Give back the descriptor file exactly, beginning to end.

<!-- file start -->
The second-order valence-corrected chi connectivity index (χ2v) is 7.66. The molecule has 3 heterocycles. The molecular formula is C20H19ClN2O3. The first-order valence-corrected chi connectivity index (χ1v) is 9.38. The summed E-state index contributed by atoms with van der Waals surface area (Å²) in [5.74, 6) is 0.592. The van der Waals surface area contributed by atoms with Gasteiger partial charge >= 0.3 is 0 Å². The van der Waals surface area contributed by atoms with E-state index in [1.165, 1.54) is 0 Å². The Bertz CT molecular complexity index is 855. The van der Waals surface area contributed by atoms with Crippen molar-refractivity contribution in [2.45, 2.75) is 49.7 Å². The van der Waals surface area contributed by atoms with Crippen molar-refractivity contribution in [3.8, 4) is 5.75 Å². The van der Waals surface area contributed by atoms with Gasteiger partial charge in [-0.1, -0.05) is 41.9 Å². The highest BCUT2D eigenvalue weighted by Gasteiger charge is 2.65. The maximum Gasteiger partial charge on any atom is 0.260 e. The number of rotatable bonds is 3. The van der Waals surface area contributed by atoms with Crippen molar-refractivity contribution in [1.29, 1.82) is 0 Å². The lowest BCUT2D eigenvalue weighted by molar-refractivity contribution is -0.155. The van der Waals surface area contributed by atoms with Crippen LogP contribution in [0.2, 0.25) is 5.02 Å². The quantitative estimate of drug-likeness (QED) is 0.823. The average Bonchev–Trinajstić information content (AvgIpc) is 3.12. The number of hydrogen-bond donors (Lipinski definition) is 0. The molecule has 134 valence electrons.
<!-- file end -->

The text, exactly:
The second-order valence-corrected chi connectivity index (χ2v) is 7.66. The molecule has 3 heterocycles. The molecular formula is C20H19ClN2O3. The first-order valence-corrected chi connectivity index (χ1v) is 9.38. The summed E-state index contributed by atoms with van der Waals surface area (Å²) in [5.74, 6) is 0.592. The van der Waals surface area contributed by atoms with Gasteiger partial charge >= 0.3 is 0 Å². The van der Waals surface area contributed by atoms with E-state index in [1.165, 1.54) is 0 Å². The Bertz CT molecular complexity index is 855. The van der Waals surface area contributed by atoms with Crippen molar-refractivity contribution in [2.45, 2.75) is 49.7 Å². The van der Waals surface area contributed by atoms with Crippen molar-refractivity contribution in [3.8, 4) is 5.75 Å². The van der Waals surface area contributed by atoms with Gasteiger partial charge in [-0.1, -0.05) is 41.9 Å². The highest BCUT2D eigenvalue weighted by Gasteiger charge is 2.65. The maximum Gasteiger partial charge on any atom is 0.260 e. The number of rotatable bonds is 3. The van der Waals surface area contributed by atoms with Crippen molar-refractivity contribution in [1.29, 1.82) is 0 Å². The lowest BCUT2D eigenvalue weighted by molar-refractivity contribution is -0.155. The van der Waals surface area contributed by atoms with Crippen LogP contribution in [0.2, 0.25) is 5.02 Å². The quantitative estimate of drug-likeness (QED) is 0.823. The average Bonchev–Trinajstić information content (AvgIpc) is 3.12. The number of hydrogen-bond donors (Lipinski definition) is 0. The molecule has 134 valence electrons.